Nudging in Nairobi
An emerging science is helping Kenyans make smarter decisions about bargaining, sanitation and more.
Last year at primary schools in western Kenya, social scientists were busy performing dirty skits in front of hundreds of children. The script went like this:
The facilitator pretends to go to the bathroom behind a tree, then wipes using a thin leaf or piece of paper. But the leaf or paper rips, and she reacts with surprise upon getting (imaginary) feces on her hand. But she doesn’t wash her hands. Instead she wipes them on her clothes, then goes to shake the hand of one of the students, or picks up a mandazi – a doughnut – and offers it to a student to eat.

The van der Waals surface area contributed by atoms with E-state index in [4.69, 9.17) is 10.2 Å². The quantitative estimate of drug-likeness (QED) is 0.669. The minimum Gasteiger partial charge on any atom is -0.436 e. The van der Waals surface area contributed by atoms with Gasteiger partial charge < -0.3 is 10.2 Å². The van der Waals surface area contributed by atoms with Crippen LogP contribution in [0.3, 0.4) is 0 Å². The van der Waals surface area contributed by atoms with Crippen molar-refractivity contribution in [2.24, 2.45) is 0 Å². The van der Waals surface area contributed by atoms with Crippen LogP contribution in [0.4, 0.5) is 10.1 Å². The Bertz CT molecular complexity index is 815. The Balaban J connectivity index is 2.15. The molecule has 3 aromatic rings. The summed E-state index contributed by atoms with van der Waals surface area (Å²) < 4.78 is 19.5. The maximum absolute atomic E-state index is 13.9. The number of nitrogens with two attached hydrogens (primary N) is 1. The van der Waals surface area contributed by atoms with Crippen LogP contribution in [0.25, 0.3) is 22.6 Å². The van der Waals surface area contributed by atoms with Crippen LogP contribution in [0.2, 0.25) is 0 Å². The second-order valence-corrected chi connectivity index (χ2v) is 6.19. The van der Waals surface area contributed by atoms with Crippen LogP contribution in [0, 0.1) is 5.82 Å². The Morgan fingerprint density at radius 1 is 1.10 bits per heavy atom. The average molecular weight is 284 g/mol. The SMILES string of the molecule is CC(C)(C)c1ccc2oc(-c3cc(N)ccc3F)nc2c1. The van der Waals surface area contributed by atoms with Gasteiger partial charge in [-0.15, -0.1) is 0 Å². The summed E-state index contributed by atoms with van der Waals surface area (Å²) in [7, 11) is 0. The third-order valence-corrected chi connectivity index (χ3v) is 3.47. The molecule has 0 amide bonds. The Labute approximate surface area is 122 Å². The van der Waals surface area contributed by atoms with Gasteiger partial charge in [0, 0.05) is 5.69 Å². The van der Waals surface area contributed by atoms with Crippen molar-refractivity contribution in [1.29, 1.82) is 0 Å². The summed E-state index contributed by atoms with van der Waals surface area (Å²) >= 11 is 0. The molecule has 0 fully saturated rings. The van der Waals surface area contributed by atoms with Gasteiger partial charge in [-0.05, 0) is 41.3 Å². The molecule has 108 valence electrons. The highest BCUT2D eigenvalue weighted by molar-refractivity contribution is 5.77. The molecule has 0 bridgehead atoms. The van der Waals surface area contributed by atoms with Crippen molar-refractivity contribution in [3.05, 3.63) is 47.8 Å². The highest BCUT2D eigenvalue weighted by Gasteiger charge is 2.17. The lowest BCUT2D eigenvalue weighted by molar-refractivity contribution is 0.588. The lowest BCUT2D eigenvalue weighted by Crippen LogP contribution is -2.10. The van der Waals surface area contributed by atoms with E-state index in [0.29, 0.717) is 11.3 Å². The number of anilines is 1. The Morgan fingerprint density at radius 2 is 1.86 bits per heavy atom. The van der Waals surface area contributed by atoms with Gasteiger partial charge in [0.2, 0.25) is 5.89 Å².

The students recoil in disgust, and the facilitator’s work is done: She has just implanted a “disgust trigger” into the kids’ brains – a simple, but powerful psychological reminder that forgetting to wash your hands is gross. And it works.
Welcome to behavioral psychology, the emerging science that seeks to nudge people to make smarter decisions.
Read the full story at U.S. News & World Report.